Quentin Tarantino goes west for his eighth film. “The Hateful Eight” is a western that only the talented, eccentric director would make — full of his usual blend of humor, sharp dialogue and extreme violence.
Set in Wyoming sometime after the Civil War, the film stars Kurt Russell as John Ruth, a bounty hunter known as “the hangman” because he likes to bring his charges back alive so they can hang. He’s rented a private stagecoach to escort his latest catch, Daisy Domergue (Jennifer Jason Leigh), to the town or Red Rock for trial and hanging. There’s a brutal snowstorm hot on their heels.
Along the way they pick up two men stranded along the road — fellow bounty hunter Major Marquis Warren (Samuel L. Jackson) and Chris Mannix (Walton Goggins), who claims to be the new sheriff of Red Rock.
The blizzard catches up to them before they reach town, so they are forced to find shelter at Minnie’s Haberdashery, a general store out in the middle of nowhere.
Inside the store are four other men — Bob “the Mexican” (Demian Bichar), who’s taking care of the place while Minnie’s away; Oswaldo Mobray (Tim Roth), Red Rock’s actual hangman; Joe Gage (Michael Masden), a cow puncher: and Sanford Smithers (Bruce Dern), a former Confederate general.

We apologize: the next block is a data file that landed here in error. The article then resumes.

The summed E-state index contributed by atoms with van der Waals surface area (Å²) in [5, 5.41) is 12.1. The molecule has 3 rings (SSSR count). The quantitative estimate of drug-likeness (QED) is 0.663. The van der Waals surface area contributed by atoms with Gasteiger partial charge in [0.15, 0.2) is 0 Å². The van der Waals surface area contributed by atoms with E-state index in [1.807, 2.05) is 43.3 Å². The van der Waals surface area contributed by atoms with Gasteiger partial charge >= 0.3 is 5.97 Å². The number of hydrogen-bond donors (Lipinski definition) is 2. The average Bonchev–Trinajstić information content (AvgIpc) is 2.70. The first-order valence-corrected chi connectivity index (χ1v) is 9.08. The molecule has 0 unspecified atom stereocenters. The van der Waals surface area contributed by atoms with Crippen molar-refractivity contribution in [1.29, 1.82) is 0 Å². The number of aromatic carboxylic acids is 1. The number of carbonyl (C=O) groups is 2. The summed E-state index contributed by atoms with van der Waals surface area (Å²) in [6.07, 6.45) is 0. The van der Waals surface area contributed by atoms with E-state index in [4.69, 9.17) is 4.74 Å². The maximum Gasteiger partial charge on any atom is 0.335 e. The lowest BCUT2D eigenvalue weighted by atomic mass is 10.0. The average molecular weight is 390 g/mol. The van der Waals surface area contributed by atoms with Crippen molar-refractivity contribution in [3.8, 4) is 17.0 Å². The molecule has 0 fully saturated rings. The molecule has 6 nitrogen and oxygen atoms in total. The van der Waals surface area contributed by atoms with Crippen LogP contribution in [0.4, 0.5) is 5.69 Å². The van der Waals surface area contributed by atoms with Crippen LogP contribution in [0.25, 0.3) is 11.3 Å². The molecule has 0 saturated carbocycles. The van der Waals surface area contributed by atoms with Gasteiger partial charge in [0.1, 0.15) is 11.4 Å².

With the storm raging outside, these eight strangers are going to be spending a long time in each other’s company. Unless they kill each other.
“The Hateful Eight” is another strong showing by Tarantino, but as is usually the case you’ll need a pretty strong stomach to sit through it. The violence is graphic and some of the storytelling many people would find disturbing. Not recommended to anyone whose only exposure to Kurt Russell is “The Computer Wore Tennis Shoes.”
The movie runs a little over three hours, in part due to Tarantino’s love of olde tyme theater. It opens with an overture by Ennio Morricone (known for his work on the Italian westerns of the 1960-70s) and stops at the halfway point for a 15-minute intermission. We all know my position on intermissions (if you’ve forgotten: I hate them) but it seemed strangely appropriate in this case. The first act and second act are significantly different in tone.
The first act is about introducing the characters and setting up their relationships. In short, it’s all talk. Entertaining Tarantino-written talk, but still…it’s a lot of talking. Let’s just say Act One can be slow and ponderous at times.
Things change pretty quickly in the second act as different people make their moves and secret alliances are uncovered and the major begins doing some rather shrewd detective work. Here is where the movie really comes alive.
Like all Tarantino movies “The Hateful Eight” isn’t for everyone. But if you’re a fan of the man you’ll probably enjoy this latest adventure.